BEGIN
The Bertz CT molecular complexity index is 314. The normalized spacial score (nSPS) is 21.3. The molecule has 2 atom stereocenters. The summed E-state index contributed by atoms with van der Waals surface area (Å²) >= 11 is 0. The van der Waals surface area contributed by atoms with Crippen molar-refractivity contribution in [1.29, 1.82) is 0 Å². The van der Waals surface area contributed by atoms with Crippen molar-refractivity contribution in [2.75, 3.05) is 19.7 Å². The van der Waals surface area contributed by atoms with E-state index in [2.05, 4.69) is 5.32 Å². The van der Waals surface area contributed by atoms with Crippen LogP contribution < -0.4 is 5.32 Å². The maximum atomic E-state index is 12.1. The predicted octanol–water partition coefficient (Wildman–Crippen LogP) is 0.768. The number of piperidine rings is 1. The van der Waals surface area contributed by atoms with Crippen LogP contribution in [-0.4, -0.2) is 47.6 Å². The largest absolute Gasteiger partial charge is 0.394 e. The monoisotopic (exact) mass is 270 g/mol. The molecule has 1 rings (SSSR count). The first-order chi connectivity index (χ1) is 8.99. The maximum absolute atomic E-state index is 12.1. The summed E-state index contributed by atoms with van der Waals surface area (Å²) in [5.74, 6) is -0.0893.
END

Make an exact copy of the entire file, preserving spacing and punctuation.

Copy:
The Bertz CT molecular complexity index is 314. The normalized spacial score (nSPS) is 21.3. The molecule has 2 atom stereocenters. The summed E-state index contributed by atoms with van der Waals surface area (Å²) >= 11 is 0. The van der Waals surface area contributed by atoms with Crippen molar-refractivity contribution in [1.29, 1.82) is 0 Å². The van der Waals surface area contributed by atoms with Crippen molar-refractivity contribution in [2.75, 3.05) is 19.7 Å². The van der Waals surface area contributed by atoms with E-state index in [2.05, 4.69) is 5.32 Å². The van der Waals surface area contributed by atoms with Crippen LogP contribution < -0.4 is 5.32 Å². The maximum atomic E-state index is 12.1. The predicted octanol–water partition coefficient (Wildman–Crippen LogP) is 0.768. The number of piperidine rings is 1. The van der Waals surface area contributed by atoms with Crippen LogP contribution in [-0.4, -0.2) is 47.6 Å². The largest absolute Gasteiger partial charge is 0.394 e. The monoisotopic (exact) mass is 270 g/mol. The molecule has 1 rings (SSSR count). The first-order chi connectivity index (χ1) is 8.99. The maximum absolute atomic E-state index is 12.1. The summed E-state index contributed by atoms with van der Waals surface area (Å²) in [5.74, 6) is -0.0893.